Let X be a nonempty set, let \(\mathcal{R}\) be a binary relation on X, and let f and g be selfmappings on X. If \(\mathcal{R}\) is \((f,g)\)closed, then so is \(\mathcal{R}^{s}\).
Definition 9
([7])
Let \((X,d)\) be a metric space, and let \(\mathcal{R}\) be a binary relation on X. We say that \((X,d)\) is \(\mathcal{R}\)complete if every \(\mathcal{R}\)preserving Cauchy sequence in X converges.
Remark 2
Every complete metric space is \(\mathcal{R}\)complete for any binary relation \(\mathcal{R}\). Particularly, under the universal relation, the notion of \(\mathcal{R}\)completeness coincides with usual completeness.
Definition 10
([7])
Let \((X,d)\) be a metric space, and let \(\mathcal{R}\) be binary relation on X. A subset E of X is called \(\mathcal{R}\)closed if every \(\mathcal{R}\)preserving convergent sequence in E converges to a point of E.
Remark 3
Every closed subset of a metric space is \(\mathcal{R}\)closed for any binary relation \(\mathcal{R}\). Particularly, under the universal relation, the notion of \(\mathcal{R}\)closedness coincides with usual closedness.
Proposition 3
([7])
An \(\mathcal{R}\)complete subspace of a metric space is \(\mathcal{R}\)closed.
Proposition 4
([7])
An \(\mathcal{R}\)closed subspace of an \(\mathcal{R}\)complete metric space is \(\mathcal{R}\)complete.
Definition 11
([7])
Let \((X,d)\) be a metric space, let \(\mathcal{R}\) be a binary relation on X, let g be a selfmapping on X, and let \(x\in X\). A mapping \(f:X\rightarrow X\) is called \((g,\mathcal{R})\)continuous at x if for any sequence \(\{x_{n}\}\) such that \(\{gx_{n}\}\) is \(\mathcal{R}\)preserving and \(g(x_{n})\stackrel{d}{ \longrightarrow } g(x)\), we have \(f(x_{n})\stackrel{d}{\longrightarrow } f(x)\). Moreover, f is called \((g,\mathcal{R})\)continuous if it is \((g,\mathcal{R})\)continuous at each point of X.
Note that under the restriction \(g=I\), the identity mapping on X, Definition 11 reduces to the notion of \(\mathcal{R}\)continuity of f defined in [7].
Remark 4
Every continuous (respectively, gcontinuous) mapping is \(\mathcal{R}\)continuous (respectively, \((g,\mathcal{R})\)continuous) for any binary relation \(\mathcal{R}\). Particularly, under the universal relation, the notion of \(\mathcal{R}\)continuity (respectively, \((g,\mathcal{R})\)continuity) coincides with usual continuity (respectively, gcontinuity).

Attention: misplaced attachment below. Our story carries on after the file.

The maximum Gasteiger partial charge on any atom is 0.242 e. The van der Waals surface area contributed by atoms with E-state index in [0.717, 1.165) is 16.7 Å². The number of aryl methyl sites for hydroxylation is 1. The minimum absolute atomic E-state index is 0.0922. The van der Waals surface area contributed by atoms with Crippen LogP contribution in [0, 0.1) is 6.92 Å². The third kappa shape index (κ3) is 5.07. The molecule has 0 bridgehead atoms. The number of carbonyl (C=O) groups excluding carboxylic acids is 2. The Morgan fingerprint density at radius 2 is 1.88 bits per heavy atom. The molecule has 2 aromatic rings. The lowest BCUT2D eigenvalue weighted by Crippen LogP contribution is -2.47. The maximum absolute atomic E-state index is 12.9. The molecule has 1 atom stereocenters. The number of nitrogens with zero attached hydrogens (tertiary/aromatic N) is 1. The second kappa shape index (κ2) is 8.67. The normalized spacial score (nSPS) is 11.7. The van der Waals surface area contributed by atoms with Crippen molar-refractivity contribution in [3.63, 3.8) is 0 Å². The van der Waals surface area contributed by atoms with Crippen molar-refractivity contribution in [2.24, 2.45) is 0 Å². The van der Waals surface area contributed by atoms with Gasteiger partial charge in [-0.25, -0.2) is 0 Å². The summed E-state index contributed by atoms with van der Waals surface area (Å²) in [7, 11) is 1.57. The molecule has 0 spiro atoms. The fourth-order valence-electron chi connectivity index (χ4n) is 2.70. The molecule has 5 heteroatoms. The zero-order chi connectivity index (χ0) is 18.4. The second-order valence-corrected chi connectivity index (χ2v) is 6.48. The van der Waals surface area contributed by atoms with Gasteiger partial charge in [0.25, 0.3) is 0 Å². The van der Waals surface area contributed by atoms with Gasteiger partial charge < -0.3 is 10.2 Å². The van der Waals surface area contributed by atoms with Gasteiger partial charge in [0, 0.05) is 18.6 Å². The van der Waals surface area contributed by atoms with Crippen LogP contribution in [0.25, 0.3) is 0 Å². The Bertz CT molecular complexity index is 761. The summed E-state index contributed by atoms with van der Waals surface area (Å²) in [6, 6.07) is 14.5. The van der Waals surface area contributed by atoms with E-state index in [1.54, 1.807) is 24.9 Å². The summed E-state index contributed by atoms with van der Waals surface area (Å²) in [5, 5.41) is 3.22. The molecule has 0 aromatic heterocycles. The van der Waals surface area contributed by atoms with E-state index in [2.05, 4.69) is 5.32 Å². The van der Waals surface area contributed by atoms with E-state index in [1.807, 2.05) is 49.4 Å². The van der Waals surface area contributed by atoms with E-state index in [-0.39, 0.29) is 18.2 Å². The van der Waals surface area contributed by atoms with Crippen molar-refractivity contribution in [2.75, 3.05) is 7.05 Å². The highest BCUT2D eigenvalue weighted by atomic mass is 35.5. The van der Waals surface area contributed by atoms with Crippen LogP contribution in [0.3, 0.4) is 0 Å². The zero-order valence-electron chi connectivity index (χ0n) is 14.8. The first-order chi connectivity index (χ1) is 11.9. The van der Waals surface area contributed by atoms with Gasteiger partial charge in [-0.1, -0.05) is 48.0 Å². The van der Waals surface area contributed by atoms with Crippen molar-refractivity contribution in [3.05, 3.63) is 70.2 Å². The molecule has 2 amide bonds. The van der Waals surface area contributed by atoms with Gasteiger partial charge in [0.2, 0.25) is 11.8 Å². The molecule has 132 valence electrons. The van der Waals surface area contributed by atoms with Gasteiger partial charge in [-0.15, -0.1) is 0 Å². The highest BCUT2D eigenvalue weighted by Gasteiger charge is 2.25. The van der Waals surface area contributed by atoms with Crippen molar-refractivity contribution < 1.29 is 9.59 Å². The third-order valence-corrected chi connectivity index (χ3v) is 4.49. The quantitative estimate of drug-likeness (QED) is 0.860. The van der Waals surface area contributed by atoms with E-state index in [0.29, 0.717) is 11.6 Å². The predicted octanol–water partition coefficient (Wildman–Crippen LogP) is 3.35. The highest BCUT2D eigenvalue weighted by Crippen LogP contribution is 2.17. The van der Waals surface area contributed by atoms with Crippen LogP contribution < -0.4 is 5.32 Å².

Definition 12
([7])
Remark 5
Definition 13
([7])
Let \((X,d)\) be a metric space, and let g be a selfmapping on X. A binary relation \(\mathcal{R}\) defined on X is called \((g,d)\)selfclosed if for any \(\mathcal{R}\)preserving sequence \(\{x_{n}\}\) such that \(x_{n}\stackrel{d}{ \longrightarrow } x\), there exists a subsequence \(\{x_{n_{k}}\}\) of \(\{x_{n}\}\) with \([gx_{n_{k}},gx]\in \mathcal{R} \) for all \(k \in \mathbb{N}_{0}\).
Note that under the restriction \(g=I\), the identity mapping on X, Definition 13 reduces to the notion of dselfclosedness of \(\mathcal{R}\) defined in [26].
Definition 14
([47])
Inspired by Turinici [34, 35], Alam and Imdad [37] introduced the following notion by localizing the notion of ftransitivity.
Definition 15
([37])
Let X be a nonempty set, and let f be a selfmapping on X. A binary relation \(\mathcal{R}\) on X is called locally ftransitive if for each (effectively) \(\mathcal{R}\)preserving sequence \(\{x_{n}\}\subset f(X)\) (with range \(E:=\{x_{n}:n \in \mathbb{N}_{0}\}\)), the binary relation \(\mathcal{R}\vert _{E}\) is transitive.
Definition 16
([25])
Let X be a nonempty set, and let \(\mathcal{R}\) be a binary relation on X. A subset E of X is called \(\mathcal{R}\)directed if for each pair \(x,y\in E\), there exists \(z\in X\) such that \((x,z)\in \mathcal{R}\) and \((y,z)\in \mathcal{R}\).
Definition 17
([46])
 (i)
\(z_{0}=x\) and \(z_{k}=y\),
 (ii)
\((z_{i},z_{i+1})\in \mathcal{R}\) for each i (\(0\leq i\leq k1\)).
Definition 18
([7])
Let X be a nonempty set, and let \(\mathcal{R}\) be a binary relation on X. A subset E of X is called \(\mathcal{R}\)connected if for each pair \(x,y\in E\), there exists a path in \(\mathcal{R}\) from x to y.
Inspired by the notion of an \((f,g)\)compatible subset of \(X^{2}\) utilized by Karapinar et al. [1] and RoldánLópezdeHierro et al. [47], we introduce the following notion.
Definition 19
Next, we propose the following fact.
Proposition 5
Let X be a nonempty set, let \(\mathcal{R}\) be a binary relation on X, and let f and g be selfmappings on X. If \(\mathcal{R}\) is antisymmetric and \((f,g)\)closed, then \(\mathcal{R}\) is \((f,g)\)compatible.
Proof
Recently, Alam and Imdad [7] proved the following relationtheoretic coincidence theorem under linear contraction.
Theorem 4
([7])
 \((a)\) :

\(f(X)\subseteq g(X)\cap Y\),
 \((b)\) :

\(\mathcal{R}\) is \((f,g)\)closed,
 \((c)\) :

\(X(f,g,\mathcal{R})\) is nonempty,
 \((d)\) :

there exists \(\alpha \in [0,1)\) such that$$ d(fx,fy)\leq \alpha d(gx,gy)\quad \forall x,y\in X \textit{ with }(gx,gy)\in \mathcal{R}, $$
 \((e)\) :

 \((e1)\) :

f and g are \(\mathcal{R}\)compatible,
 \((e2)\) :

g is \(\mathcal{R}\)continuous,
 \((e3)\) :

either f is \(\mathcal{R}\)continuous, or \(\mathcal{R}\) is \((g,d)\)selfclosed,
 \((e^{\prime })\) :

 \((e^{\prime }1)\) :

\(Y \subseteq g(X)\),
 \((e^{\prime }2)\) :

either f is \((g,\mathcal{R})\)continuous, or f and g are continuous, or \(\mathcal{R}\vert _{Y}\) is dselfclosed.
Proposition 6
Finally, we state the following known results, which are needed in the proofs of our main results.
Lemma 1
([18])
Let \(\varphi \in \varOmega \). If \(\{a_{n}\}\subset (0,\infty )\) is a sequence such that \(a_{n+1}\leq \varphi (a_{n})\) for all \(n\in \mathbb{N}_{0}\), then \(\lim_{n\to \infty }a_{n}=0\).